Image: Abandoned dog
Ric Francis  /  AP file
After Katrina, an estimated 250,000 pets were left behind and drowned or faced starvation, forced to fend for themselves in an abandoned city.
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updated 8/21/2006 4:16:44 PM ET 2006-08-21T20:16:44

In the months after Hurricane Katrina struck the Gulf Coast last August, there were heartening stories of pet rescues.

Gigi, a tuxedo kitten found in the rubble of a collapsed awning in Jefferson Parish, La., was fostered in Texas and later adopted by a single woman with a teenage daughter.

Bill Harris, who credited his survival of a three-day flood ordeal to the presence of his cat, Miss Kitty, was separated from her after his rescue, but she was later found. The story of their reunion touched many. Sadly, Harris died a couple of months later, but Miss Kitty has a new home in Canada with Donna Wackenbauer, a volunteer with animal rescue organization Noah’s Wish, who helped find Miss Kitty.

Gigi and Miss Kitty were among the lucky ones, about 15,000 of them that were rescued by humane organizations, dog and cat rescue groups, and individual volunteers. But an estimated 250,000 pets were left behind and drowned or faced starvation, forced to fend for themselves in an abandoned city.

That was the fear of so many people who endangered their lives by refusing to evacuate without their pets. If new legislation takes hold, they may not have to in future disasters.

More than property
The hurricane laid bare the dichotomy between people’s attachment to their animals and the unwillingness or inability of shelters, police and other rescue officials to accommodate pet owners.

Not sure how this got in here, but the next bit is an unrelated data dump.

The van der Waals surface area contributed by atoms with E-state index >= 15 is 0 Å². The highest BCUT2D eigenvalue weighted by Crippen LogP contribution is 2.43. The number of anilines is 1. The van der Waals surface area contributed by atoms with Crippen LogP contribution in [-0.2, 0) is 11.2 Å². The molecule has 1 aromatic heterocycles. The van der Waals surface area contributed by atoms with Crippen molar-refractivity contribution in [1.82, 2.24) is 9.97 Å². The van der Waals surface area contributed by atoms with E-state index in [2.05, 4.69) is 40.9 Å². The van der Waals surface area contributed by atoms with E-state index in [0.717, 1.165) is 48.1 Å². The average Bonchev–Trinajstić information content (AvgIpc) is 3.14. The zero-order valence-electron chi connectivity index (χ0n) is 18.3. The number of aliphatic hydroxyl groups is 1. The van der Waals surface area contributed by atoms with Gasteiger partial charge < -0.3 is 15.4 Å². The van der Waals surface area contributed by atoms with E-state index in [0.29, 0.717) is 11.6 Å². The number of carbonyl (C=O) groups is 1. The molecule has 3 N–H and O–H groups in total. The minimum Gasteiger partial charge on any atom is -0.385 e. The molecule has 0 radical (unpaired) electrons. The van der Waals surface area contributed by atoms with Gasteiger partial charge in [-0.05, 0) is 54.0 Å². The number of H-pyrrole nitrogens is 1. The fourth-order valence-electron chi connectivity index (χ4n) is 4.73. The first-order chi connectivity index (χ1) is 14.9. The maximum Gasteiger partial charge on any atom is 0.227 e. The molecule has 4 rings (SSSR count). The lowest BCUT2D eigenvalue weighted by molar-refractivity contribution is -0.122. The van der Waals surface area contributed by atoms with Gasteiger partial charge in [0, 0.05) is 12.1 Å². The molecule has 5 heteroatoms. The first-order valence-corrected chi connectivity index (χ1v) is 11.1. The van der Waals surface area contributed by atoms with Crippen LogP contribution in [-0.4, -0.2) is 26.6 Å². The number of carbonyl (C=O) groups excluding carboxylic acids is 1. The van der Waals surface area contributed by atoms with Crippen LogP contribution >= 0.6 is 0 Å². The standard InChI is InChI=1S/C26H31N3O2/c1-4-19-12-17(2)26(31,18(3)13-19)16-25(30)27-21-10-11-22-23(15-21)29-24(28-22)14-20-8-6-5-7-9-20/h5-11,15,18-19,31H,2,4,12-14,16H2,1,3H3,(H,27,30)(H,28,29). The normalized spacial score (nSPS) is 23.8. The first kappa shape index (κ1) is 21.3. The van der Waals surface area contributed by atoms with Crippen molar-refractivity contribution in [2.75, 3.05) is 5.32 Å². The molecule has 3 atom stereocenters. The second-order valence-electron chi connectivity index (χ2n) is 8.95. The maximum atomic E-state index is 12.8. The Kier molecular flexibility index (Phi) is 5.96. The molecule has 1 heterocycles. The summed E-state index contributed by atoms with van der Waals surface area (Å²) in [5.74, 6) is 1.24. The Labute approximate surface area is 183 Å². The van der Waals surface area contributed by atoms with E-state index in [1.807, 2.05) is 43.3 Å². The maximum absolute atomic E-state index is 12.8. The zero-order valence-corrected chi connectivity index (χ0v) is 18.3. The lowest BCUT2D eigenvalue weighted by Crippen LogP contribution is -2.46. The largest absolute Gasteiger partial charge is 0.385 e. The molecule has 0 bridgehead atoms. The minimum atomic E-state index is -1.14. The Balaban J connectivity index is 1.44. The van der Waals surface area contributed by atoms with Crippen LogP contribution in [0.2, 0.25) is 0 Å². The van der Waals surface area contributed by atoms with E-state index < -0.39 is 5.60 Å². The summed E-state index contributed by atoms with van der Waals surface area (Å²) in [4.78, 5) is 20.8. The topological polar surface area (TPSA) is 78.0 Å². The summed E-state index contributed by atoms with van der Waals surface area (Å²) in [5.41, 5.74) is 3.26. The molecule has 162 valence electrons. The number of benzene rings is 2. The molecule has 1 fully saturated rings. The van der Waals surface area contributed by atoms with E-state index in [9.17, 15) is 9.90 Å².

Besides being a wake-up call to officials that pets are more than property, Katrina was a pet health and welfare disaster. Rescued animals were found to be suffering from heartworm disease, internal and external parasites, dehydration, trauma, wounds from debris and standing water, malnutrition, lethargy and exhaustion, according to the American Veterinary Medical Association. And when rescued animals were transported out of the area to shelters around the country, it became more difficult for those shelters to find room for other animals in need.

Because of it, however, Congress is one step closer to protecting the health and well-being of dogs and cats in future disasters.

On Aug. 4, just weeks before the anniversary of Hurricane Katrina, the U.S. Senate passed the Pets Evacuation and Transportation Standards (PETS) Act, which requires local and state disaster plans to include provisions for household pets and service animals in the event of a major disaster or emergency. A similar bill was approved by the House in May, but the House must either adopt the Senate version — which is more comprehensive — or the two bills must be reconciled before going into effect.

In addition, nearly a dozen states have enacted legislation aimed at protecting people and pets during disasters.